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Kevin Krock, editor
DVD Review
An Extremely Goofy Movie
(2000) | Approx. 76 Minutes | Rated G | Reviewed by Kevin Krock
Cover Art
Click to Buy
Ratings Summary
(Scored out of a maximum of five)
Audio Video
Goodies Interface

Forced Previews

The Movie

I have to tell you up front that I really like The Goofy Movie. It has a fun, heartfelt story, a few catchy songs, and a great balance of adult and child humor. So it was with some cautious optimism that I checked out its direct- to- video sequel, An Extremely Goofy Movie.

Publicity art © Disney
Publicity art © Disney

This movie starts with Max and his buddies getting ready to graduate from high school and head off to the freedom of college. Goofy, the ever- doting and protective parent, tries to cope with the reality that his little boy is moving out, and finds that he just cannot fully function without having Max around. Goofy realizes that he needs to go back to college and get a degree in order to improve his career options. With that, Goofy heads off to the same college as Max, and much of the rest of the movie is primarily focused on the friction caused by Max and Goofy being on campus together. There are a couple humorous scenes thrown in for the parents that revolve around Goofy’s memories of 1970s, such as the Goof with an afro, disco music and a psychedelic daydream. Ultimately, though, Max learns that he still needs his dad, and Goofy learns that Max needs his freedom to grow.

With a seeming mishmash of story elements, it quickly becomes clear that Disney is trying to make this release as hip and trendy as it can, in order to draw in the older kids. But, how many kids do you know that can relate to Max’s experiences with coffee houses, college classes, mid-term exams, and fraternities that come across as more of a gang of bullies, much less the 1970s references? It seems that the plot just falls into a weird void between what kids and adults can simultaneously relate to, and it loses its way.

On top of all that, much of the action in the film deals with Max’s skateboarding abilities and Goofy’s dumb- lucking onto a fraternity College X Games team (the college version of the extreme sporting competition). The last half of the movie is almost exclusively X Games- related, and it comes off as a big advertisement for ESPN2 (which Disney owns). Yes, there are humorous and satirical references to real sportscasters, but that hardly makes up for all of the ESPN2 banners splashed across many backgrounds. It is a good example of cross- promotion gone awry.

Publicity art © Disney
Publicity art © Disney

The Goodies

Like most of Disney’s other direct- to- video DVD releases, I didn’t really expect any significant goodies, and unfortunately, my expectations were soundly met. The trivia game and read-along are standard for Disney DVDs, and the joke short and music video are simply uninteresting. Maybe a few classic Goofy "How to..." sporting shorts would have helped a bit.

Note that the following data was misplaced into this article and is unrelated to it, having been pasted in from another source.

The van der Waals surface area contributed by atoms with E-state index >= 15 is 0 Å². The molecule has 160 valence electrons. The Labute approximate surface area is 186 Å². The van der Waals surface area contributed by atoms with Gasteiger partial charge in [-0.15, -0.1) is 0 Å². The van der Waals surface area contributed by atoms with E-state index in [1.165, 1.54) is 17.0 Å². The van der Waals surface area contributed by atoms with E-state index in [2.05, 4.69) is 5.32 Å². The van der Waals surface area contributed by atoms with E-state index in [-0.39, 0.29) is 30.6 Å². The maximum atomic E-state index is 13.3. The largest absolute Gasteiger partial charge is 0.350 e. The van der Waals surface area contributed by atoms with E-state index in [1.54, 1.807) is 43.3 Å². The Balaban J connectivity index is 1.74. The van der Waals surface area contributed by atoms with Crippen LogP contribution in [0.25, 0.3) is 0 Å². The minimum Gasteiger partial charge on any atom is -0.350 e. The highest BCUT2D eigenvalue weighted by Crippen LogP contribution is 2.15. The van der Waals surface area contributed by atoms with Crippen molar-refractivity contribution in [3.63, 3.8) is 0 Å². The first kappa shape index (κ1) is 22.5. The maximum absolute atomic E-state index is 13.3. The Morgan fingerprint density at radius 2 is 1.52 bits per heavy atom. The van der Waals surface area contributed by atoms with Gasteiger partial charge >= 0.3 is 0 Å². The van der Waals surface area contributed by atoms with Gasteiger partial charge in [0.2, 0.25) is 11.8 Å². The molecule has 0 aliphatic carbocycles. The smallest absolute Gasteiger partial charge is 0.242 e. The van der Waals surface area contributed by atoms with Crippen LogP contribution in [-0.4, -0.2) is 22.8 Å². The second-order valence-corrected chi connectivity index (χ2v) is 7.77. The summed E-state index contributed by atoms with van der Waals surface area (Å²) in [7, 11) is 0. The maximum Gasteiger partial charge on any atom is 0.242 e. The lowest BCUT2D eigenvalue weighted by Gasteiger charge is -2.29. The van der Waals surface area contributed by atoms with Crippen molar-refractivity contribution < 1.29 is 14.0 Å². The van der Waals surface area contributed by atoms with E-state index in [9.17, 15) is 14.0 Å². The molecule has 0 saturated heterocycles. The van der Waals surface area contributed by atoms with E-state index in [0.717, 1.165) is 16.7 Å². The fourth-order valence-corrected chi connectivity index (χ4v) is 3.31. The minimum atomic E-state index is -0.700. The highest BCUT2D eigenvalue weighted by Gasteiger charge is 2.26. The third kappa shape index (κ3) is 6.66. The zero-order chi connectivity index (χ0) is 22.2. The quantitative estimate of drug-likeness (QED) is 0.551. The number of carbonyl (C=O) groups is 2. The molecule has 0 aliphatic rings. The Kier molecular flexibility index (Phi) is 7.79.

The Video, Audio and Interface

The video transfer of this movie looks pretty good, but it certainly is not anything spectacular when compared to many recent releases. As expected, the colors and detail are quite acceptable throughout the movie, and the picture is very clean. Additionally, the transfer is done in letterbox widescreen (1.66:1, not enhanced for widescreen TVs), so it has a theatrical look to it, rather than the full-frame picture (1.33:1) typically associated with direct- to- video releases.

As for the audio, it’s pretty simple. The English Dolby Digital 5.1 surround soundtrack was acceptable on my Dolby Pro Logic system, and it ought to sound good on any system.

There is not much to say about the interface. The menu system is the same boring static, soundless screens that are found on all of Disney’s 1999 and 2000 DVDs. Not only are the menus lackluster, you also have to endure the infamous and annoying forced Disney previews that are present on all Disney DVDs released in that timeframe.

Publicity art © Disney
Publicity art © Disney

The Final Evaluation

For adults, the disc misses the mark on several levels, but kids may find the movie mildly engaging. The movie has a couple of cute scenes for the parents, but it simply lacks the heart and emotional pull of original. The lack of goodies is disappointing, but not totally unexpected for this mediocre direct- to- video title. The audio and video are acceptable but hardly impressive.

If you want to watch Goofy making a goof of himself playing sports, you may want to save your pennies and wait for the Walt Disney Treasures collection of classic Goofy shorts (rumored to be currently in production...).

CLICK HERE - Publicity art © Disney
Publicity art © Disney



  • "Kids’ Goofiest Jokes" short
  • Interactive trivia game
  • Story read-along
  • Cleopatra’s "Right Back Where We Started From" music video
  • DVD-ROM features: Internet links, Magic Artist Studio demo

Technical Specifications

  • Region 1 Encoded
  • Single-sided, single-layer
  • English (Dolby Digital 5.1)
  • 21 chapters
  • English subtitles
  • Widescreen anamorphic - 1.66:1
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